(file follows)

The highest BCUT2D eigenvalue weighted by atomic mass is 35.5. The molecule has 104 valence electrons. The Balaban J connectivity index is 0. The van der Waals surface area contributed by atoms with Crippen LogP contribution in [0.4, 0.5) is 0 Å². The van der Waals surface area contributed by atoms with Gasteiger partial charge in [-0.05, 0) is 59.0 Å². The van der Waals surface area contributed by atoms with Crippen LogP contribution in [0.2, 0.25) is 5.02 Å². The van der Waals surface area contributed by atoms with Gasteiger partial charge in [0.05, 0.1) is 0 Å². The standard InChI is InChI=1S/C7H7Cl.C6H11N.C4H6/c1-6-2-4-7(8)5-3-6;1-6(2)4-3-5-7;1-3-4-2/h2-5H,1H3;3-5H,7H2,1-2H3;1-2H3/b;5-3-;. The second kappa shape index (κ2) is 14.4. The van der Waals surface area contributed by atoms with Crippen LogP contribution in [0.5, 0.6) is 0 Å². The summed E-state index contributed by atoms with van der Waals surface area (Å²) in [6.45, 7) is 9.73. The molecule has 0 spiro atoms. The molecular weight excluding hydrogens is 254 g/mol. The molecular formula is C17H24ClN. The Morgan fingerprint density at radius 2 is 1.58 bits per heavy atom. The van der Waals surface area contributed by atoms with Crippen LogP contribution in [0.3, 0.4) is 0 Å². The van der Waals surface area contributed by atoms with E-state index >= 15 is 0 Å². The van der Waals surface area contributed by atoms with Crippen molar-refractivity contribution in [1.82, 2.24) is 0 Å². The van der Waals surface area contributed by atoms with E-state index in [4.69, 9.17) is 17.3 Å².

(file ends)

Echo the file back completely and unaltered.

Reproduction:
The highest BCUT2D eigenvalue weighted by atomic mass is 35.5. The molecule has 104 valence electrons. The Balaban J connectivity index is 0. The van der Waals surface area contributed by atoms with Crippen LogP contribution in [0.4, 0.5) is 0 Å². The van der Waals surface area contributed by atoms with Gasteiger partial charge in [-0.05, 0) is 59.0 Å². The van der Waals surface area contributed by atoms with Crippen LogP contribution in [0.2, 0.25) is 5.02 Å². The van der Waals surface area contributed by atoms with Gasteiger partial charge in [0.05, 0.1) is 0 Å². The standard InChI is InChI=1S/C7H7Cl.C6H11N.C4H6/c1-6-2-4-7(8)5-3-6;1-6(2)4-3-5-7;1-3-4-2/h2-5H,1H3;3-5H,7H2,1-2H3;1-2H3/b;5-3-;. The second kappa shape index (κ2) is 14.4. The van der Waals surface area contributed by atoms with Crippen LogP contribution in [0.5, 0.6) is 0 Å². The summed E-state index contributed by atoms with van der Waals surface area (Å²) in [6.45, 7) is 9.73. The molecule has 0 spiro atoms. The molecular weight excluding hydrogens is 254 g/mol. The molecular formula is C17H24ClN. The Morgan fingerprint density at radius 2 is 1.58 bits per heavy atom. The van der Waals surface area contributed by atoms with Crippen LogP contribution in [0.3, 0.4) is 0 Å². The van der Waals surface area contributed by atoms with E-state index >= 15 is 0 Å². The van der Waals surface area contributed by atoms with Crippen molar-refractivity contribution in [1.82, 2.24) is 0 Å². The van der Waals surface area contributed by atoms with E-state index in [4.69, 9.17) is 17.3 Å².